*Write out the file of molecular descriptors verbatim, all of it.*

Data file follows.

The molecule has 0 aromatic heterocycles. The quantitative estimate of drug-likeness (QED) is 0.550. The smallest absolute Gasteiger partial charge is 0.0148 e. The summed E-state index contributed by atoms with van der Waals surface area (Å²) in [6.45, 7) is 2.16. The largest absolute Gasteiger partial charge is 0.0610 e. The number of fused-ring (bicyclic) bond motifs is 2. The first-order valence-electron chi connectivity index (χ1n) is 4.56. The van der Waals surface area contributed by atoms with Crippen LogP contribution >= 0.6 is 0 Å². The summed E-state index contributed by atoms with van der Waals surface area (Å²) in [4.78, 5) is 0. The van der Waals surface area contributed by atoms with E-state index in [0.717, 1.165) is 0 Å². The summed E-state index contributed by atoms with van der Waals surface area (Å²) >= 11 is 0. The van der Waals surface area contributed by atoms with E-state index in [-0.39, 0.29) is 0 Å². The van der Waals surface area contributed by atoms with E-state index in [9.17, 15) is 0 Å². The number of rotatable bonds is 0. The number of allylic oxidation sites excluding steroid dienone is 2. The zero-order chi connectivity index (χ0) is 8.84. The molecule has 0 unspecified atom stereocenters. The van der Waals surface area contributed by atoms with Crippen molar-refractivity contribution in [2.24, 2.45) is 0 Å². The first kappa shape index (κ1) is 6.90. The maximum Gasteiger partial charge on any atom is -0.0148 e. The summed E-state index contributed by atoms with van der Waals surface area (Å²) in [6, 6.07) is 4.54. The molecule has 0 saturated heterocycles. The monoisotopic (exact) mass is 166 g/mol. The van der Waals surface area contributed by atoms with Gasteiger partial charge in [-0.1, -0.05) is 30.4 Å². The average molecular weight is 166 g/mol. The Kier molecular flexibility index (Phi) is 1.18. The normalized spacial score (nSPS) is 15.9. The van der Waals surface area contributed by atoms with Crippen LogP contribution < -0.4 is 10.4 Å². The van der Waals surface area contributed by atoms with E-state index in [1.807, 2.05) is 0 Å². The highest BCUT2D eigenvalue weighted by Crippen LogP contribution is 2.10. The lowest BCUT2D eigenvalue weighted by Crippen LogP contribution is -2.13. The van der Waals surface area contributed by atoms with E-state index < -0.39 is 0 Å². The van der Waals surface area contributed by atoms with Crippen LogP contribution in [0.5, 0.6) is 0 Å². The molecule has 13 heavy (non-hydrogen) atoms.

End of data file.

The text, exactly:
The molecule has 0 aromatic heterocycles. The quantitative estimate of drug-likeness (QED) is 0.550. The smallest absolute Gasteiger partial charge is 0.0148 e. The summed E-state index contributed by atoms with van der Waals surface area (Å²) in [6.45, 7) is 2.16. The largest absolute Gasteiger partial charge is 0.0610 e. The number of fused-ring (bicyclic) bond motifs is 2. The first-order valence-electron chi connectivity index (χ1n) is 4.56. The van der Waals surface area contributed by atoms with Crippen LogP contribution >= 0.6 is 0 Å². The summed E-state index contributed by atoms with van der Waals surface area (Å²) in [4.78, 5) is 0. The van der Waals surface area contributed by atoms with E-state index in [0.717, 1.165) is 0 Å². The summed E-state index contributed by atoms with van der Waals surface area (Å²) >= 11 is 0. The van der Waals surface area contributed by atoms with E-state index in [-0.39, 0.29) is 0 Å². The van der Waals surface area contributed by atoms with E-state index in [9.17, 15) is 0 Å². The number of rotatable bonds is 0. The number of allylic oxidation sites excluding steroid dienone is 2. The zero-order chi connectivity index (χ0) is 8.84. The molecule has 0 unspecified atom stereocenters. The van der Waals surface area contributed by atoms with Crippen molar-refractivity contribution in [2.24, 2.45) is 0 Å². The first kappa shape index (κ1) is 6.90. The maximum Gasteiger partial charge on any atom is -0.0148 e. The summed E-state index contributed by atoms with van der Waals surface area (Å²) in [6, 6.07) is 4.54. The molecule has 0 saturated heterocycles. The monoisotopic (exact) mass is 166 g/mol. The van der Waals surface area contributed by atoms with Gasteiger partial charge in [-0.1, -0.05) is 30.4 Å². The average molecular weight is 166 g/mol. The Kier molecular flexibility index (Phi) is 1.18. The normalized spacial score (nSPS) is 15.9. The van der Waals surface area contributed by atoms with Crippen LogP contribution < -0.4 is 10.4 Å². The van der Waals surface area contributed by atoms with E-state index in [1.807, 2.05) is 0 Å². The highest BCUT2D eigenvalue weighted by Crippen LogP contribution is 2.10. The lowest BCUT2D eigenvalue weighted by Crippen LogP contribution is -2.13. The van der Waals surface area contributed by atoms with E-state index < -0.39 is 0 Å². The van der Waals surface area contributed by atoms with Crippen LogP contribution in [0.5, 0.6) is 0 Å². The molecule has 13 heavy (non-hydrogen) atoms.